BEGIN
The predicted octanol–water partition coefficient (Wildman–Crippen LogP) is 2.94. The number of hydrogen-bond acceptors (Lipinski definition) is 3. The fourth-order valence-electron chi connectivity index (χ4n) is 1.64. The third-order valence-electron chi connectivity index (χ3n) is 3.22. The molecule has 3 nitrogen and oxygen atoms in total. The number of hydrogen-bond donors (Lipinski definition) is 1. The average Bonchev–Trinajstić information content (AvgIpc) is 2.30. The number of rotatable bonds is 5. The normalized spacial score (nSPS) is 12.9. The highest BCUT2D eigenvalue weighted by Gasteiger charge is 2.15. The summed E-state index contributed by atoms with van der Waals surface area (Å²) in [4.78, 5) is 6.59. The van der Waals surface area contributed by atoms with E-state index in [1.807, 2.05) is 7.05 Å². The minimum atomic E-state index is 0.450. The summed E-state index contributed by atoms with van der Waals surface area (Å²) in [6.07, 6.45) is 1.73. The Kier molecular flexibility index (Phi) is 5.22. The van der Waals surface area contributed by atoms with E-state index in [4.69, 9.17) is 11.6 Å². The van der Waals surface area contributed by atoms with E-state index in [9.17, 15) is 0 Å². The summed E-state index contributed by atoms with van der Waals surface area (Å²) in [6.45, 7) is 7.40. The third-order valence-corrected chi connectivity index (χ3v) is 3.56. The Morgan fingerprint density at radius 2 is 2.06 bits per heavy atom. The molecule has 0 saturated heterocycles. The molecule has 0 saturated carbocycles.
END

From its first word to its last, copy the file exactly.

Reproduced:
The predicted octanol–water partition coefficient (Wildman–Crippen LogP) is 2.94. The number of hydrogen-bond acceptors (Lipinski definition) is 3. The fourth-order valence-electron chi connectivity index (χ4n) is 1.64. The third-order valence-electron chi connectivity index (χ3n) is 3.22. The molecule has 3 nitrogen and oxygen atoms in total. The number of hydrogen-bond donors (Lipinski definition) is 1. The average Bonchev–Trinajstić information content (AvgIpc) is 2.30. The number of rotatable bonds is 5. The normalized spacial score (nSPS) is 12.9. The highest BCUT2D eigenvalue weighted by Gasteiger charge is 2.15. The summed E-state index contributed by atoms with van der Waals surface area (Å²) in [4.78, 5) is 6.59. The van der Waals surface area contributed by atoms with E-state index in [1.807, 2.05) is 7.05 Å². The minimum atomic E-state index is 0.450. The summed E-state index contributed by atoms with van der Waals surface area (Å²) in [6.07, 6.45) is 1.73. The Kier molecular flexibility index (Phi) is 5.22. The van der Waals surface area contributed by atoms with E-state index in [4.69, 9.17) is 11.6 Å². The van der Waals surface area contributed by atoms with E-state index in [9.17, 15) is 0 Å². The summed E-state index contributed by atoms with van der Waals surface area (Å²) in [6.45, 7) is 7.40. The third-order valence-corrected chi connectivity index (χ3v) is 3.56. The Morgan fingerprint density at radius 2 is 2.06 bits per heavy atom. The molecule has 0 saturated heterocycles. The molecule has 0 saturated carbocycles.